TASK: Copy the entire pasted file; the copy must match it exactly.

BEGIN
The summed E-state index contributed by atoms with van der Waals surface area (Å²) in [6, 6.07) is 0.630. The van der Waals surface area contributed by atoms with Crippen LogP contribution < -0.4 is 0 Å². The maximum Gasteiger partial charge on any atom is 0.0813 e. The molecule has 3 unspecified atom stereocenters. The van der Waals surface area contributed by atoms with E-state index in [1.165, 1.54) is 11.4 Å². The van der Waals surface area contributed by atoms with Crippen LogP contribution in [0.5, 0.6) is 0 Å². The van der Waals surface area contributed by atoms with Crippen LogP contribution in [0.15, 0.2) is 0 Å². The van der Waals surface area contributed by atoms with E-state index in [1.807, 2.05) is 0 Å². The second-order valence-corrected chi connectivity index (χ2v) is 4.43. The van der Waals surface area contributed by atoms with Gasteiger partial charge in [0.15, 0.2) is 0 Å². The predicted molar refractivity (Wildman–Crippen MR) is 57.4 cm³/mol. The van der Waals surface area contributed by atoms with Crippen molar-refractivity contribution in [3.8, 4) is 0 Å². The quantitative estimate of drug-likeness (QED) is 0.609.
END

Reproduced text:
The summed E-state index contributed by atoms with van der Waals surface area (Å²) in [6, 6.07) is 0.630. The van der Waals surface area contributed by atoms with Crippen LogP contribution < -0.4 is 0 Å². The maximum Gasteiger partial charge on any atom is 0.0813 e. The molecule has 3 unspecified atom stereocenters. The van der Waals surface area contributed by atoms with E-state index in [1.165, 1.54) is 11.4 Å². The van der Waals surface area contributed by atoms with Crippen LogP contribution in [0.5, 0.6) is 0 Å². The van der Waals surface area contributed by atoms with Crippen LogP contribution in [0.15, 0.2) is 0 Å². The van der Waals surface area contributed by atoms with E-state index in [1.807, 2.05) is 0 Å². The second-order valence-corrected chi connectivity index (χ2v) is 4.43. The van der Waals surface area contributed by atoms with Gasteiger partial charge in [0.15, 0.2) is 0 Å². The predicted molar refractivity (Wildman–Crippen MR) is 57.4 cm³/mol. The van der Waals surface area contributed by atoms with Crippen molar-refractivity contribution in [3.8, 4) is 0 Å². The quantitative estimate of drug-likeness (QED) is 0.609.